A casual glance at social media and television will reveal how popular therapists or motivational speakers champion the power of forgiveness. Our world places a value on forgiving one another, but unfortunately, this practice leaves the gospel out of the equation entirely. Paul emphasizes this point in Ephesians 4:32: “Be kind to one another, tenderhearted, forgiving one another, as God in Christ forgave you.” In Christ, we have complete forgiveness of our sins through his blood. God chose to wipe our slate clean even when we mistreated him, blasphemed his name, and rebelled against him time and time again.

Sometimes, while doing pastoral counseling, people will tell me that they struggle to forgive someone who has wounded them deeply. They will say things like this: “Well, I just don’t feel like God has called me to forgive that person.” In response, I gently tell them that they have no option. Forgiving one another is a command. It is not optional. We cannot choose whether or not we want to obey the Lord. Don’t get me wrong. It is excruciatingly painful because many of us have some deep scars from people who have treated us horribly. When we think of the cross of Christ, we can rest securely in how Jesus forgave us as motivation for us to forgive others.

Corrie ten Boom, a woman of great faith, survived the Nazi concentration camps in Ravensbruck during WWII. After the war, she traveled around Germany sharing the gospel of God’s grace in forgiveness. As she was sharing her testimony in a church in Munich, a balding, heavy-set man approached her after the service. As he moved toward her, she remembered the atrocities she endured at Ravensbruck at the hands of this ruthless and hardened man. Corrie’s message that night was on God’s forgiveness and how he casts our sins to the bottom of the ocean. As the man reached out his hand to her, she froze in fear, not knowing what to do as the terrifying memories came racing back to her at that moment. This former concentration camp guard had now become a Christian and experienced God’s full forgiveness, but he also wanted to hear it from her mouth as well that she would forgive him.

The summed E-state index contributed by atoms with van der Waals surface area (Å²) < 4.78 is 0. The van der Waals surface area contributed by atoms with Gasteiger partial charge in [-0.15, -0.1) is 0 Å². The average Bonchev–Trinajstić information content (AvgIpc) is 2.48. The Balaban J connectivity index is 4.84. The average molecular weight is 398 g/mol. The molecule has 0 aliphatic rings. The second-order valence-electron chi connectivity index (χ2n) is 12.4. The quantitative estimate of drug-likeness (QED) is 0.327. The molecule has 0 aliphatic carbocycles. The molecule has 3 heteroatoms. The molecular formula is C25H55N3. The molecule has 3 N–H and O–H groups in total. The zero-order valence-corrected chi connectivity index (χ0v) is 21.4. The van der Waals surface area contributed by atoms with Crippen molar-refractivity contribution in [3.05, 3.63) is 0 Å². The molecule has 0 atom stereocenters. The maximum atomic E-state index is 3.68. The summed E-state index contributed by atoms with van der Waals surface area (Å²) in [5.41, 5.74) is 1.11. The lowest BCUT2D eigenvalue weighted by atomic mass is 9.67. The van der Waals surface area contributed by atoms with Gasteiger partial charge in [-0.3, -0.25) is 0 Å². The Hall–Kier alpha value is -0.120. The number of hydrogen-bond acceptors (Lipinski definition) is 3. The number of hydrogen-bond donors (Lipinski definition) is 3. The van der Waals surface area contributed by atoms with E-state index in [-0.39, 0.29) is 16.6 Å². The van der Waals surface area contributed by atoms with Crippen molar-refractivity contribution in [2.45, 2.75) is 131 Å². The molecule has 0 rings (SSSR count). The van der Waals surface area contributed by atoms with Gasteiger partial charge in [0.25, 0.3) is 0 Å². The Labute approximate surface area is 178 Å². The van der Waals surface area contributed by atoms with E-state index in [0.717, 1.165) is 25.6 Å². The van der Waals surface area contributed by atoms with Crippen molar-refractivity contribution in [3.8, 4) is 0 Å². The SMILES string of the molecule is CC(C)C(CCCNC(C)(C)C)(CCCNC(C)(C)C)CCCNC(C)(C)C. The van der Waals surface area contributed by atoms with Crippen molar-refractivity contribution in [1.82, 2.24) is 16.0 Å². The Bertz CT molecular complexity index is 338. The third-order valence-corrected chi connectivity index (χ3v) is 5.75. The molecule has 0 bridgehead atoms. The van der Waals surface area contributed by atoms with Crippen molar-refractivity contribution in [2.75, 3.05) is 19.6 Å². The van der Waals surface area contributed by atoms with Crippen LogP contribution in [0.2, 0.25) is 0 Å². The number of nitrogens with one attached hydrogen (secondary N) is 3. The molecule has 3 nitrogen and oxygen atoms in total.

This was the most challenging thing Corrie could do, so she asked for the strength and the Lord provided her the grace to extend her hand in forgiveness. As tears welled up in her eyes, she said, “I forgive you, brother! With all my heart!” In our power, we can’t possibly offer forgiveness to a person who has hurt us, but in Christ, we can. We look at the cross and see his extraordinary love for us. We have hurt him beyond measure with our sin, and yet he died for us while we were still sinners (Rom 5:8).

We sometimes do a lousy job of forgiving others biblically. For example, when we ask a person for forgiveness, often he or she says, “That’s okay.” Saying “That’s okay” falls short of practicing gospel forgiveness. In reality, it’s not “okay.” If I have sinned against someone, I need to confess that sin and ask for forgiveness. If all the person says is “that’s okay,” then he or she has minimized my transgression by brushing it under the carpet. Instead, we need to say, “I know you’ve sinned against me and it hurt deeply, but in Christ, I accept your confession, and I forgive you just as Christ forgave me.”

In the cross, the Father did not just say to sinful humanity, “It’s okay!” If our rebellion was simply “okay” then why did his perfect Son have to die a brutal death to pay for these sins? We committed actual transgressions against a holy God, and Jesus needed to offer himself as a definitive atonement to pay for these offenses. When we forgive one another, we need to make sure that we acknowledge sin instead of brushing it off. Then we must offer forgiveness to one another through the power of the gospel in our new identity as those forgiven in the Son.


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